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'It's just amazing': Family reunited with Toronto soldier's photo more than 100 years later


The discovery of dozens of well-preserved glass plate negatives of Toronto-area soldiers from the First World War has given a family a new link to their past through a photo they have never seen before.

Sgt. Frank Shrubshall was killed in action in one of the last battles of the war, and his two young daughters Helen and Violet grew up in Toronto without their dad, remembering him through a grainy photo published in a newspaper.

But an image of the sergeant was in a collection of dozens of negatives discovered recently, showing him in detail standing in a new uniform, about to go to the front lines.

CTV News Investigates got in touch with Shrubshall’s descendants and shared the photo with them in an emotional reunion.

“It’s just amazing,” said Shrubshall’s grandson, Charles Pipe, in an interview with CTV News. “It’s really hard to describe anything like that. It brings such a moment, especially coming up to Remembrance Day.”

Shrubshall’s photo was among dozens of glass photographic plates that were taken over 100 years ago, and were recently discovered in the estate of Corporal Bob French of the Queen’s Own Rifles.

Sgt. Frank Shrubshall is seen in this undated image. (Canadian Society for Military Medals and Insignia)

French requested they be sold on a consignment arrangement by the Canadian Society for Military Medals and Insignia, said the society’s Juan Jose Besteiro, who said he believed they have immense historical value.

“It’s definitely not something you see every day,” Besteiro said. “These are the last vestiges of some people who fought for Canada, sacrificed their lives for our country. This is a great way to honour them and remember them.”

It wasn’t initially clear how the men were related, but CTV News traced many of them to an area in west Toronto around the Anglican Church of St. John’s, where a memorial to at least 10 of them still stands.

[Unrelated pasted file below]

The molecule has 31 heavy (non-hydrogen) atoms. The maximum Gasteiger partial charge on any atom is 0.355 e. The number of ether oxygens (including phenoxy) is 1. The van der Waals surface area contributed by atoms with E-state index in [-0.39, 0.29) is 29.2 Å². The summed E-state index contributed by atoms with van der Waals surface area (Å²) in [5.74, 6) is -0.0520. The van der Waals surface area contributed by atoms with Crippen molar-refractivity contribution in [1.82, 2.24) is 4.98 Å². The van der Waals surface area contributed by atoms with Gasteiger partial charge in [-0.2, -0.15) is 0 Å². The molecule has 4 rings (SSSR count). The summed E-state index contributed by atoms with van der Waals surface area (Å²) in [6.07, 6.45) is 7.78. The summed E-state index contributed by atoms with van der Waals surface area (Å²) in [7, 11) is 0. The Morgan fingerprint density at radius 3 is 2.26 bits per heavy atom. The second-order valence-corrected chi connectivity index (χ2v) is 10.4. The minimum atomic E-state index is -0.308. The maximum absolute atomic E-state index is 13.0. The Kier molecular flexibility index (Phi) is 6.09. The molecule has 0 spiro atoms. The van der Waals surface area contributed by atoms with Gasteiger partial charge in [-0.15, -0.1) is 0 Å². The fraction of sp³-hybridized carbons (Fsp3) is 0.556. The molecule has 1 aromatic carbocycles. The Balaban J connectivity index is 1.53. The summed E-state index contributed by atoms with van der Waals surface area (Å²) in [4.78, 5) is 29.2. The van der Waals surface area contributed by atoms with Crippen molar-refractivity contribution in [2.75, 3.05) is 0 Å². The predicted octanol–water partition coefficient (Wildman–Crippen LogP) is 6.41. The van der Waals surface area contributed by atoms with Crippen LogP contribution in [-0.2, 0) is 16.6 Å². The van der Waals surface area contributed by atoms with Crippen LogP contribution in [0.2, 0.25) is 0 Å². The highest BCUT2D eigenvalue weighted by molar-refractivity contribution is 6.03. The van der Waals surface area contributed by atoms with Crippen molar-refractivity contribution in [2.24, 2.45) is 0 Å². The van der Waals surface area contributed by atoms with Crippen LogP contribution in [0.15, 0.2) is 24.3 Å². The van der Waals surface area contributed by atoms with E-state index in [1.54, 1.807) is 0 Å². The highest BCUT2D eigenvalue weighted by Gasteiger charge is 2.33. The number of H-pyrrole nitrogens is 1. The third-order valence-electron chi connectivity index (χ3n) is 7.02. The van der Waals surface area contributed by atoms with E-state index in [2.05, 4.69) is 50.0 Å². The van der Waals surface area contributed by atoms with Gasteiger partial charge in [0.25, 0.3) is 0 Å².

Despite using Canadian military records and other clues, about half of the men depicted could not be uniquely identified, meaning there may be more to discover.

Besteiro was overjoyed that Shrubshall’s descendants could see the photo and remember their ancestor’s service and sacrifice.

“This is great we were able to bring such joy and connect historically to see a face they had not seen in such a long time,” he said.

Pipe said his mother and aunt grew up in Toronto knowing their father through medals he left behind as a corporal and then a sergeant in the 126th Peel Regiment.

Charles Pipe, the grandson of Sgt. Frank Shrubshall, is seen in this image.

His attestation papers show he was born in England in 1861 and lived on Medland Street in Toronto’s west end, where he worked as a CPR locomotive engineer.

He enlisted at 34 and was declared fit for duty on March 13, 1916, the records say. He received a field promotion to Sergeant and was awarded the Distinguished Conduct Medal as he fought with the 126th Peel Regiment in many of the battles that forged Canada’s identity more than 100 years ago.

“It would have included Vimy Ridge and Passchendale as well as the final push, the last 100 days, when he would have died,” said Teresa Iacobelli of the Canadian War Museum, who looked up Shrubshall’s records.

Records show Shrubshall was killed in action, “killed instantly by a machine gun bullet during the advance on the Drocourt-Quéant Line on the morning of September 2, 1918.”

The armistice that ended the First World War was signed on November 11, 1918.

“The battle was a great success but it came at a high cost,” Iacobelli said. “During that battle, 5,600 Canadian soldiers were killed or wounded, including men from Shrubshall’s battalion. Thirty-nine from that battalion themselves were killed.”

The records show that Shrubshall lived with his wife Edith on Medland Street in the city’s Junction neighbourhood. A family photo shared by Pipe shows Edith and her two children -- and not Frank Shrubshall.

Edith Shrubshall is seen in this undated image alongside here children. (supplied)

Looking at details in the recently discovered photo, Pipe said the face he sees feels familiar.

“I look at it and see my brother in it. His name was Frank as well. He was named after him. He’s no longer with us,” he said. Top Stories

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